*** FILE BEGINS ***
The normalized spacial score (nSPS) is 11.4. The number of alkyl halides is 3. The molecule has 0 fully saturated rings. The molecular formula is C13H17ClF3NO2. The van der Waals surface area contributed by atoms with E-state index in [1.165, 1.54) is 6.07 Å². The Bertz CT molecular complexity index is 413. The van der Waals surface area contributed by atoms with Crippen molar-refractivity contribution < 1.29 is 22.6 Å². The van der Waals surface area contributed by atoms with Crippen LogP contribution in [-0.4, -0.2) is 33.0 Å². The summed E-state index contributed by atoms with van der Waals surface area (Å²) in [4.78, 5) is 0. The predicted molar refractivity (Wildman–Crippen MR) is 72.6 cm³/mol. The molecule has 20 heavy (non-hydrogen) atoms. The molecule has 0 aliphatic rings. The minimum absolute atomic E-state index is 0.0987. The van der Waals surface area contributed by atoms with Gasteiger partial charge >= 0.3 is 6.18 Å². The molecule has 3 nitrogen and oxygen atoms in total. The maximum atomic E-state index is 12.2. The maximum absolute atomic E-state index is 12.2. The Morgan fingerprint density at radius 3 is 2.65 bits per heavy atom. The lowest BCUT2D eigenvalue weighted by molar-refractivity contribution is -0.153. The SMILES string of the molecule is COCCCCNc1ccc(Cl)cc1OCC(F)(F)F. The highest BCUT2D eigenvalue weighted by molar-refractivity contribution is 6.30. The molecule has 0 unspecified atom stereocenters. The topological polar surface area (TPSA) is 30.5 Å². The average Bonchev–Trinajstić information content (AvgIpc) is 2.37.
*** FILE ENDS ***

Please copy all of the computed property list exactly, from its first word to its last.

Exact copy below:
The normalized spacial score (nSPS) is 11.4. The number of alkyl halides is 3. The molecule has 0 fully saturated rings. The molecular formula is C13H17ClF3NO2. The van der Waals surface area contributed by atoms with E-state index in [1.165, 1.54) is 6.07 Å². The Bertz CT molecular complexity index is 413. The van der Waals surface area contributed by atoms with Crippen molar-refractivity contribution < 1.29 is 22.6 Å². The van der Waals surface area contributed by atoms with Crippen LogP contribution in [-0.4, -0.2) is 33.0 Å². The summed E-state index contributed by atoms with van der Waals surface area (Å²) in [4.78, 5) is 0. The predicted molar refractivity (Wildman–Crippen MR) is 72.6 cm³/mol. The molecule has 20 heavy (non-hydrogen) atoms. The molecule has 0 aliphatic rings. The minimum absolute atomic E-state index is 0.0987. The van der Waals surface area contributed by atoms with Gasteiger partial charge >= 0.3 is 6.18 Å². The molecule has 3 nitrogen and oxygen atoms in total. The maximum atomic E-state index is 12.2. The maximum absolute atomic E-state index is 12.2. The Morgan fingerprint density at radius 3 is 2.65 bits per heavy atom. The lowest BCUT2D eigenvalue weighted by molar-refractivity contribution is -0.153. The SMILES string of the molecule is COCCCCNc1ccc(Cl)cc1OCC(F)(F)F. The highest BCUT2D eigenvalue weighted by molar-refractivity contribution is 6.30. The molecule has 0 unspecified atom stereocenters. The topological polar surface area (TPSA) is 30.5 Å². The average Bonchev–Trinajstić information content (AvgIpc) is 2.37.